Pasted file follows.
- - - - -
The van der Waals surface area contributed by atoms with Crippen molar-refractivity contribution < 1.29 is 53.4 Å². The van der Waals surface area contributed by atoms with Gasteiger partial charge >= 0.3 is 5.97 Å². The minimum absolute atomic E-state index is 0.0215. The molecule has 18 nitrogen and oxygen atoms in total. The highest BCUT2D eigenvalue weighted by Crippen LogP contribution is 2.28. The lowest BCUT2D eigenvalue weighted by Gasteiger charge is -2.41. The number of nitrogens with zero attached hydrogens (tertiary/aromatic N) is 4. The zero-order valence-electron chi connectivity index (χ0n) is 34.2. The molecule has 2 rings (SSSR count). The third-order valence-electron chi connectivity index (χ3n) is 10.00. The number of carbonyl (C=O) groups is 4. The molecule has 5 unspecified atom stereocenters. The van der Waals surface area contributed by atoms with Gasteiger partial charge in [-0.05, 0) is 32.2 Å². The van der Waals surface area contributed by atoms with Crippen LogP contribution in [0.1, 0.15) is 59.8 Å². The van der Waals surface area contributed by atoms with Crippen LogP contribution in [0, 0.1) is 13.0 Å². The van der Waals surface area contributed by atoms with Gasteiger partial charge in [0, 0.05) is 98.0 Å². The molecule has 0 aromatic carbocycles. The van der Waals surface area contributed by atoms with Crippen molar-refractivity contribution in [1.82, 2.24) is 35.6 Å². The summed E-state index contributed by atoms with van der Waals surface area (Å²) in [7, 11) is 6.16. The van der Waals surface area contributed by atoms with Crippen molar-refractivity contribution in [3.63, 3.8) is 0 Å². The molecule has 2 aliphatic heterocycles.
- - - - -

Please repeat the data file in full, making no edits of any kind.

The van der Waals surface area contributed by atoms with Crippen molar-refractivity contribution < 1.29 is 53.4 Å². The van der Waals surface area contributed by atoms with Gasteiger partial charge >= 0.3 is 5.97 Å². The minimum absolute atomic E-state index is 0.0215. The molecule has 18 nitrogen and oxygen atoms in total. The highest BCUT2D eigenvalue weighted by Crippen LogP contribution is 2.28. The lowest BCUT2D eigenvalue weighted by Gasteiger charge is -2.41. The number of nitrogens with zero attached hydrogens (tertiary/aromatic N) is 4. The zero-order valence-electron chi connectivity index (χ0n) is 34.2. The molecule has 2 rings (SSSR count). The third-order valence-electron chi connectivity index (χ3n) is 10.00. The number of carbonyl (C=O) groups is 4. The molecule has 5 unspecified atom stereocenters. The van der Waals surface area contributed by atoms with Gasteiger partial charge in [-0.05, 0) is 32.2 Å². The van der Waals surface area contributed by atoms with Crippen LogP contribution in [0.1, 0.15) is 59.8 Å². The van der Waals surface area contributed by atoms with Crippen LogP contribution in [0, 0.1) is 13.0 Å². The van der Waals surface area contributed by atoms with Gasteiger partial charge in [0, 0.05) is 98.0 Å². The molecule has 0 aromatic carbocycles. The van der Waals surface area contributed by atoms with Crippen molar-refractivity contribution in [1.82, 2.24) is 35.6 Å². The summed E-state index contributed by atoms with van der Waals surface area (Å²) in [7, 11) is 6.16. The van der Waals surface area contributed by atoms with Crippen molar-refractivity contribution in [3.63, 3.8) is 0 Å². The molecule has 2 aliphatic heterocycles.